Rhizosphere interactions: the root microbiome
Jones , Melanie Dawn .
Does ectomycorrhizal fungal diversity contribute to functional diversity in the ectomycorrhizosphere?
Ectomycorrhizal fungal biomass typically comprises 25-40% of the biomass of ectomycorrhizal root tips and, thus, dominates the microbiota of these roots. As is characteristic of fungi in general, ECM fungi carry out absorptive nutrition. They excrete enzymes that degrade complex biopolymers into monomers that can be absorbed by themselves, other microbes, or roots. This is one of the ways in which ectomycorrhizal fungi influence nutrient availability in soil. Recently, methods for quantifying soil enzyme activities in micro-well plates have been modified to allow the assay of individual ectomycorrhizasin order to investigate the influence of the ectomycorrhizal fungal symbiont on enzyme activities in the rhizosphere. We typically measure the activities of N-acetylglucosaminidase, sulfatase, phosphomonoesterase, cellobiohydrolase, beta-glucosidase, xylosidase, leucine amino peptidase and laccase. These are an array of exoenzymes involvedin either breaking down cell wall components to provide access to nutrient-rich materials within cells or in releasing N, S or P from macromolecules in absorbable forms. Given that the mycorrhizas are collected from the field, the enzymes assayed could be produced either by the fungi themselves or by prokaryotes associated with fungal or root surfaces. I will present the results of studies conducted in early successional systems following wildfire or clearcutting, as well as pine and spruce stands perturbed by long-term addition of balanced fertilizer. We detected evidence of functional overlap among ectomycorrhizal fungi in terms of their enzyme profiles. Although activities of many of the exoenzymes were higher in systems with higher soil carbon or total N, identity of the fungal symbiont was the most important factor influencing the enzyme profile of any individual ectomycorrhiza. In systems where there was a substantial change in the ectomycorrhizal fungal community on roots (e.g.,between seedlings from clearcuts vs. adjacent forests), the enzyme profiles also differed substantially. We conclude that by associating with a range of ectomycorrhizal fungi, a host tree or seedling increases functional diversity with respect to uptake of nutrients from organic sources.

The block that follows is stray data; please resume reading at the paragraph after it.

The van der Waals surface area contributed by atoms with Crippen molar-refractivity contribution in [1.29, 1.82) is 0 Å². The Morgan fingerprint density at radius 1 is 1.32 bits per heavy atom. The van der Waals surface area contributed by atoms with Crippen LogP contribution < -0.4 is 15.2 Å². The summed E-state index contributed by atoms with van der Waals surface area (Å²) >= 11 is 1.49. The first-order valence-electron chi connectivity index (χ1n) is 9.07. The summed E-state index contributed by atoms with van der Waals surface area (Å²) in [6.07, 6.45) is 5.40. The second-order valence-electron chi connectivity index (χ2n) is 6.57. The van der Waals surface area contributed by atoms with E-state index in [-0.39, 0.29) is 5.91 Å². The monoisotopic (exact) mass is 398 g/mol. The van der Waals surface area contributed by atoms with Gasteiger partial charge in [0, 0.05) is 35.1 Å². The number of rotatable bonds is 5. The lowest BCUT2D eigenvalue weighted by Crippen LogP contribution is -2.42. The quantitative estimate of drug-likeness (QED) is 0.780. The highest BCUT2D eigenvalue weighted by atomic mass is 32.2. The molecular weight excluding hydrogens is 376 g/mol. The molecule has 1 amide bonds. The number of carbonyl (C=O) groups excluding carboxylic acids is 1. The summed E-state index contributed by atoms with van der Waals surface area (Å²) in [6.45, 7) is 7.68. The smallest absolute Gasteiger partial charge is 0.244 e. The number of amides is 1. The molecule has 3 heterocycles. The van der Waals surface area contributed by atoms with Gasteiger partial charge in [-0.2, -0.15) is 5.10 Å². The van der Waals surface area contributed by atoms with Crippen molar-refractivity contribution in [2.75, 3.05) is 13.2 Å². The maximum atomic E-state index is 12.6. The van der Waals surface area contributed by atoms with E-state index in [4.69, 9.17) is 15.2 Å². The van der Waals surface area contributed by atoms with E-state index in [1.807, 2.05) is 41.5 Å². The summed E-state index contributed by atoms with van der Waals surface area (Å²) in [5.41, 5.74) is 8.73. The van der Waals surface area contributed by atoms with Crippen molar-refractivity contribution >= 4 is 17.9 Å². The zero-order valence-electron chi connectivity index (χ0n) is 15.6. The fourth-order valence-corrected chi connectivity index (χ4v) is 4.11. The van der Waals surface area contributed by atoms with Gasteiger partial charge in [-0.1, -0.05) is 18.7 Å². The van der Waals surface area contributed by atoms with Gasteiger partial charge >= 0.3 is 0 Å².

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Presentation Type: Symposium or Colloquium Presentation
Location: Delaware D/Hyatt
Date: Tuesday, July 10th, 2012
Time: 9:15 AM